My mentor has given so comprehensively and generously to me and shown me what a good mentor does for those under him. I hope to also mentor others as he did some day. In a future date, I hope to write a longer and more detailed post to really paint the picture.

Thank you, Jay.

 

From Hobby to Business: Photography Style

“If I were in your shoes, I’d go for it.”

These were the encouraging words from my photography mentor in late November of 2018. He had just wrapped up an hour’s worth of reviewing my top fifty or so images in his home. The question lingering in the air was “Are my photos professional and quality enough to start selling and entering art shows?” He isn’t the sort to pander or tickle my ears. I’ve received plenty of blunt assessments in the past to know he wouldn’t get my hopes up if he didn’t think I was ready.

After asking him multiple times if he was sure, diving into projections he best could offer through five years of experience, I left his home feeling both ecstatic and nervous.


I devoted 2018 to learning photography and shooting as much as I could. I haven’t yet totaled the state parks I visited but it’s around twenty. I definitely got around and photographed one to three times a week. In the back of my mind, I held onto the possibility of marketing and selling my work in early 2019, but I resisted doing anything besides having fun for a while. I didn’t want work and money to steal my joy for photography. But my mentor’s combined encouragement pushed me over the edge into the business side. It’s very early but I’ve found this new side of photography to be a challenge that is both exciting and one I can embrace. That’s also due to learning. I love gaining new skills and education.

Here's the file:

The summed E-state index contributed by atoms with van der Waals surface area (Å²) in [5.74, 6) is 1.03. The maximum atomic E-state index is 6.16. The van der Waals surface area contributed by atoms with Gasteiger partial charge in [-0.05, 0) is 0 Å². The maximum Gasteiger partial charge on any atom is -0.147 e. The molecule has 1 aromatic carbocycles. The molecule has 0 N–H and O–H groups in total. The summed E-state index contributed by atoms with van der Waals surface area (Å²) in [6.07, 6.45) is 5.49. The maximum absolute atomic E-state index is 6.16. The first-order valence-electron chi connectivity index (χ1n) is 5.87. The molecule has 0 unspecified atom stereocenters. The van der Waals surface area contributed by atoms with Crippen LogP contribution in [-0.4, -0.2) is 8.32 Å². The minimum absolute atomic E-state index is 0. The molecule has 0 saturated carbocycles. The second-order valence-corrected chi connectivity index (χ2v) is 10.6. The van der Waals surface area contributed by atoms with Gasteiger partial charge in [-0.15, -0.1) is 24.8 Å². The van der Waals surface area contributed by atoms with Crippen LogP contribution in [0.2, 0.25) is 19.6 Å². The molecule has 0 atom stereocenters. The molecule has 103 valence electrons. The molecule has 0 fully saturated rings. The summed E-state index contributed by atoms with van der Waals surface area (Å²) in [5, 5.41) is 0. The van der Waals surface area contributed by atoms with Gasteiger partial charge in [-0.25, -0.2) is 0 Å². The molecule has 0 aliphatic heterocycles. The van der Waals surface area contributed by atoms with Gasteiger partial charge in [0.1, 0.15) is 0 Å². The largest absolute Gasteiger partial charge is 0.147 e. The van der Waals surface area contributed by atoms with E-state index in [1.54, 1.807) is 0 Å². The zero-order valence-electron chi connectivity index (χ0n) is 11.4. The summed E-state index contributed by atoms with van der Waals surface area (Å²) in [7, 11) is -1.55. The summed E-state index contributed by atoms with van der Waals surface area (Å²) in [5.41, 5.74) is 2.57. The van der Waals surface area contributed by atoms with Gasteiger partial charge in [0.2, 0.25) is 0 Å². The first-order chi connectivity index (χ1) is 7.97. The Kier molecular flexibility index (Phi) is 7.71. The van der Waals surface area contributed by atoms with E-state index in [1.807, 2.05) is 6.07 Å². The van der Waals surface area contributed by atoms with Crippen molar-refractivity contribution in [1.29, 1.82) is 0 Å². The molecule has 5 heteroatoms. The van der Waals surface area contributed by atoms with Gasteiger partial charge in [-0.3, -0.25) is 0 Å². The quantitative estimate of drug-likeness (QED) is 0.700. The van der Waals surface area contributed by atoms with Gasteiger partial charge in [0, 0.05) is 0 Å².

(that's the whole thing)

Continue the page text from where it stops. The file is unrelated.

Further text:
My photography has a long way to go. But look how far it has come. This image below is what I was pleased with in December of 2017.

Compare that with this beauty:

And if you’ve been following my work on Facebook or Instagram then you’ve seen improvement.


Now it’s exciting news time:

  • Josh Driver Photography, LLC is my official new and first business name.
  • My best images can be found on my website: joshdriverphotography.com and are for sale there and directly through me.
  • I primarily focus on selling metal prints using ChromaLux and it’s the best aluminum anywhere.
  • I will be applying for a dozen summer and autumn shows in the Midwest in February.
  • My metal prints will be on display at Dunn Bros from February 4th to March 4th.
  • I’m starting a photography podcast.

Contact me if interested in any of my metal prints as it is currently cheaper to avoid the middle man online and order through me. All funds go back into the business and paying off student loans!

I appreciate you taking the time the read my updates. I never thought becoming a professional photographer would be a serious venture for me. Stay tuned!